This is a fact sheet about a chemical that may be found in some public or
private drinking water supplies. It may cause health problems if found
in amounts greater than the health standard set by the United States
Environmental Protection Agency (EPA).
What is Epichlorohydrin and how is it used?
Epichlorohydrin is a colorless organic liquid with a pungent, garlic-like
odor. The greatest use of epichlorohydrin is used to make glycerin and
as a building block in making plastics and other polymers, some of which
are used in water supply systems. It is also used in the paper and drug
industries and as an insect fumigant.
The list of trade names given below may help you find out whether you
are using this chemical at home or work.
Trade Names and Synonyms:
Why is Epichlorohydrin being regulated?
In 1974, Congress passed the Safe Drinking Water Act. This law requires
EPA to determine safe levels of chemicals in drinking water which do or
may cause health problems. These non-enforceable levels, based solely on
possible health risks and exposure, are called Maximum Contaminant Level
The MCLG for epichlorohydrin has been set at zero because EPA
believes this level of protection would not cause any of the potential
health problems described below.
There are currently no acceptable means of detecting
epichlorohydrin in drinking water. In this case, EPA is requiring water
suppliers to use a special treatment technique to control its amount in
water. Since epichlorohydrin is used in drinking water treatment
processes, it is being controlled simply by limiting its use for this
These drinking water standards and the regulations for ensuring
these standards are met, are called National Primary Drinking Water
Regulations. All public water supplies must abide by these regulations.
What are the health effects?
Short-term: EPA has found epichlorohydrin to potentially cause the
following health effects when people are exposed to it at levels above
the MCL for relatively short periods of time: skin irritation;
detrimental effects on liver, kidneys, central nervous system.
Long-term: Epichlorohydrin has the potential to cause the
following effects from a lifetime exposure at levels above the MCL:
stomach, eye and skin irritation; chromosome aberrations; adverse
changes in blood; cancer.
How much Epichlorohydrin is produced and released to the environment?
Production and imports of epichlorohydrin in the mid-1980s totalled 511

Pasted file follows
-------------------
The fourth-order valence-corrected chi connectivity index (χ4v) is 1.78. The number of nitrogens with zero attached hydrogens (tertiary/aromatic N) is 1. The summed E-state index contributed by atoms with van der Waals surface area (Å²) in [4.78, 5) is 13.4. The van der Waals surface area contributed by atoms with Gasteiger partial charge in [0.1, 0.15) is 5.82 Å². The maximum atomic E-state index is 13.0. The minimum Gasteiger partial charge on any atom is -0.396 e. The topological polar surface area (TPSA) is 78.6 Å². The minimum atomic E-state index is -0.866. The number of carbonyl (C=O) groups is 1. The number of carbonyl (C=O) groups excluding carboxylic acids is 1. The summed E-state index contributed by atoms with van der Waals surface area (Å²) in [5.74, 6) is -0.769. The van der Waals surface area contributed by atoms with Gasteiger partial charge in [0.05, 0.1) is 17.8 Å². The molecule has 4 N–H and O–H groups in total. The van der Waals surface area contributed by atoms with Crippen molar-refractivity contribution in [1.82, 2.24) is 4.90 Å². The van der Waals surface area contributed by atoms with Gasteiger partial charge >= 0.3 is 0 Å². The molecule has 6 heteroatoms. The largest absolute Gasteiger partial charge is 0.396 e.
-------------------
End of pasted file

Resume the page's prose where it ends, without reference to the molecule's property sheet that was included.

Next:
million lbs. The main source of concern for epichlorohydrin in drinking
water is from its use as a clarifier during water treatment. When added
to water, it coagulates and traps suspended solids for easier removal.
However, some epichlorohydrin may not coagulate and may remain in the
water as a contaminant.
What happens to Epichlorohydrin when it is released to the environment?
Epichlorohydrin readily evaporates from near-surface soils and surface
waters. It will not bind to sediments in water bodies. If spilled on
land, it may leach into the groundwater but it is easily broken down by
a number of chemical reactions. It will not accumulate in aquatic life.
How will Epichlorohydrin be detected in and removed from my drinking
The regulation for epichlorohydrin became effective in 1992. EPA requires
your water supplier to show that when epichlorohydrin is added to water,
the amount of uncoagulated epichlorohydrin is less than 2 ppb.
How will I know if Epichlorohydrin is in my drinking water?
If the treatment technique for epichlorohydrin fails, the system must
notify the public via newspapers, radio, TV and other means. Additional
actions, such as providing alternative drinking water supplies, may be
required to prevent serious risks to public health.
This is a factsheet about a chemical that may be found in some
public or private drinking water supplies. It may cause health problems
if found in amounts greater than the health standard set by the United
States Environmental Protection Agency (EPA).
Drinking Water Standards:
Mcl: Treatment Technique
Epichlorohydrin Releases to Water and Land, 1987 to 1993 (in pounds):
TOTALS (in pounds)||
Top Five States|
Plastics and resins
Note: This fact sheet is part of a larger publication
adapted from U.S. EPA publication: EPA National Primary Drinking Water
* Water/Land totals only include facilities with releases greater
than a certain amount - usually 1000 to 10,000 lbs.